21 Great Greek Baby Names for Girls

21 Great Greek Baby Names for Girls

Greek baby names are the perfect focus on March 25th, which is Greek Independence Day–a major Hellenic holiday. Today we commemorate it with some wonderful but neglected Greek names for girls drawn from both the rich treasure trove of ancient mythological names and names found in modern Greece which have not made inroads this country.

Acacia—a just-beginning-to-be-appreciated Greek nature name, that of a flowering shrub with biblical ties, appropriate for an Eastertime babe. It’s currently Number 303 on Nameberry.

Alala—pronounced ah-LAL-ah, this is a lilting, rhythmic choice with a mythological connection to a sister of Mars. Only possible downside is that it was used as a battle cry in ancient Greece.

Amarantha—another rare and attractive botanical option with the popular a-beginning and end, more distinctive than cousin Samantha. The amaranth flower signifies immortality, making it a good Easter season consideration.

Ariadne—this name of the immortal wife of Dionysus and Cretan goddess of fertility is now Number 801 nationally and 225 on Nameberry. Ariadne appears in several Agatha Christie mystery novels and Ariadne auf Naxos is a Richard Strauss opera. It is Ellen Page’s character name in Inception.

Clio—the enchanting name of the Greek muse of history is unrelated to Cleo/Cleopatra. Other possibilities from among the 9 Greek muses: Thalia and Calliope.

Cressida—the crisp and delicate Cressida is rarely heard in the US, despite her appearance in The Hunger Games and Shakespearean cred via his play Troilus and Cressida.

Diantha—melodious and far more individual than Diana, Diantha is a Greek name meaning “heavenly flower” and was the flower of the supreme god, Zeus.

Echo—a name with haunting reverberations, that of a legendary nymph, Echo was used by rocker Nick Hexum for his daughter, and by Joss Wheden for a leading character in his sci-fi series, Dollhouse.

Electra/Elektra—despite her less than likable portrayals in ancient Greek and later Eugene O’Neill tragedy, Electra could still make a striking, electric choice.

Eugenia—one of the vintage baby names still awaiting its US revival; Eugenia was a Top 200 name in the 1880s but fell off the list completely in 1983, though it’s still well used in Greece. The British Princess Eugenie, bears the French form.

Ianthe—a purple flower name with an ethereal, poetic quality, a favorite of the early pastoral poets. In a similar vein, Evanthe, which means “fair flower,” makes a nice addition to the list of popular Ev-starting names.

Io— a name that packs an enormous amount of strength and substance in its short two-vowel, two-letter length. Io was a mythological maiden beloved by Zeus and more recently played a major role in Clash of the Titans.

Kalantha/Calantha–a pretty, underused name with the appealing meaning of “lovely flower,” sometimes spotted in early novels. Melantha is another Hellenic floral option—this one means “dark flower” and could make a possible namesake to honor a Melanie or Melissa.

Pandora–So what if she made one (major) mythological mistake?  We think it’s time for her to be forgiven and welcomed into the baby name world.  She did make a single brief appearance on the pop list in 1952.  Pandora Lovegood is Luna‘s mother in Harry Potter, and some modern parents might associate it with the streaming music app.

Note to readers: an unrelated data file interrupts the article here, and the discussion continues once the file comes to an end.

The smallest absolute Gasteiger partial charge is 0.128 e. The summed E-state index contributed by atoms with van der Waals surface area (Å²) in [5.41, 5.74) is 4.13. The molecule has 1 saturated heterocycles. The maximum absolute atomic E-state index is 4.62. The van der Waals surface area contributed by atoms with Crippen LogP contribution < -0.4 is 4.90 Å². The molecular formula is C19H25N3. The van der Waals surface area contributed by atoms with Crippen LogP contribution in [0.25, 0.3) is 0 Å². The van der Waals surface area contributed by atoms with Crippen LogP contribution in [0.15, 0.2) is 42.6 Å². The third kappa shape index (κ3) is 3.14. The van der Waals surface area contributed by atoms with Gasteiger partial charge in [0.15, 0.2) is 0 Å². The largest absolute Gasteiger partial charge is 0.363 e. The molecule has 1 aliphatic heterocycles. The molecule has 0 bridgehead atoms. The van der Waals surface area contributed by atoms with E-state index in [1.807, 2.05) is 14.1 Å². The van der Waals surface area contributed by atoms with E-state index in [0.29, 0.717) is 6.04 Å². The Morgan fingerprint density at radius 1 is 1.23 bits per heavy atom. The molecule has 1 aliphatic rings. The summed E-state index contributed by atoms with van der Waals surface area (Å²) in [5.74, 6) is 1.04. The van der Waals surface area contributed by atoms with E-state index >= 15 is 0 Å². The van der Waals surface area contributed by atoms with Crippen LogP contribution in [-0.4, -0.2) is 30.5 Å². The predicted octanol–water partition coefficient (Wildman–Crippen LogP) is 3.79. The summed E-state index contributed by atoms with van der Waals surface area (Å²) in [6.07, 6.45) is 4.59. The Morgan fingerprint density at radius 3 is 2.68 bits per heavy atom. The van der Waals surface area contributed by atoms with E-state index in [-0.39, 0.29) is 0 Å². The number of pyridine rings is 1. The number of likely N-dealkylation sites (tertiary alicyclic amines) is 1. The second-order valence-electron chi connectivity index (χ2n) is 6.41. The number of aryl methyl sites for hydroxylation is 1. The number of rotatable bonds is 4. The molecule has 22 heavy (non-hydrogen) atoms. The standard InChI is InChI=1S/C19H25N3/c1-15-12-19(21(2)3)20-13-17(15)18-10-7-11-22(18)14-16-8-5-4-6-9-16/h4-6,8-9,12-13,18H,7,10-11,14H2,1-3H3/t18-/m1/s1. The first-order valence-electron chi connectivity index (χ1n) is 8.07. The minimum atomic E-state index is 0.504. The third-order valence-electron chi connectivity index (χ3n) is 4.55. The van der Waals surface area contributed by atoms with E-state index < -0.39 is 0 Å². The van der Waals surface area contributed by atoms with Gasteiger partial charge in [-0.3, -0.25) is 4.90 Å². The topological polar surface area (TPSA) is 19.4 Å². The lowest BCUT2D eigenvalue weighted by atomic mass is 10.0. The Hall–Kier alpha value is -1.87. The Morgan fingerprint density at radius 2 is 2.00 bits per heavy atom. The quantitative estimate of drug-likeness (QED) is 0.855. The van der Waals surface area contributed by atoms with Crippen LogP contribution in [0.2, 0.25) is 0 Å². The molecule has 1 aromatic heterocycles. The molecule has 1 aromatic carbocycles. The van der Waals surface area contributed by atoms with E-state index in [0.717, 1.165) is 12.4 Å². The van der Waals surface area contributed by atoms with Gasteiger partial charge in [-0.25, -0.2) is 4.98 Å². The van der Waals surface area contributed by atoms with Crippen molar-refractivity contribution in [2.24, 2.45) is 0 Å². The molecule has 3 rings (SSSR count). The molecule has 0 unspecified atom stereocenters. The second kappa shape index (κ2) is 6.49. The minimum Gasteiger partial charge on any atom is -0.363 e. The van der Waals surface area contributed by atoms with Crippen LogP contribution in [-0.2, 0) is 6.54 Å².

Phaedra—An intriguingly dramatic choice thanks to her appearance in myth and literature from Euripides on into the present. The meaning of the name is “bright, glowing,” though her mythic fate was anything but. She’s never been in the Top 1000, but powerful Phaedra is now Number 569 on Nameberry, and could be in line to join the recently hot, equally tragic Ophelia. Phaedra Parks is a Real Housewives reality star.

Sapphire—Unlike Ruby and Pearl, this name of a blue gemstone has not yet been polished up in the US as it has in England and Wales, where it’s Number 328. Sapphire came to light recently as the pseudonym of the author behind the movie Precious. Could make an appropriate name for a girl born in September, whose birthstone it is.

Thaddea—Though Thaddeus is getting some attention for boys, the equally appealing, strong yet feminine Thaddea is virtually unknown. And Thaddie could make a nice change from Addie.

Theodosia—This alternative to Theodora, both meaning “God’s gift,” made a few brief appearances in the US popularity ranks of the 1880s and 90s. It was the name given by Aaron Burr to his daughter and the birth name of iconic silent screen vamp Theda Bara.

Varvara—The Greek, Russian and Czech version of Barbara has considerably more verve than the dated B name. Varvara makes an appearance in Tolstoy’s Anna Karenina.

Xanthe—As in all Greek names, the beginning X is pronounced as Z in this gilded name derived from the Greek word for yellow. Xanthe has recently entered the realm of modern possibility, especially for the Berries, who rank it at a high Number 205.

Xenia—This intriguing saint’s name, again with the Z sound,  played against her good-girl image as one of the sexy Bond Girls in the 1995 film GoldenEye.

About the Author

Linda Rosenkrantz

Linda Rosenkrantz

Linda Rosenkrantz is the co-founder of Nameberry, and co-author with Pamela Redmond of the ten baby naming books acknowledged to have revolutionized American baby naming. You can follow her personally at InstagramTwitter and Facebook. She is also the author of the highly acclaimed New York Review Books Classics novel Talk and a number of other books.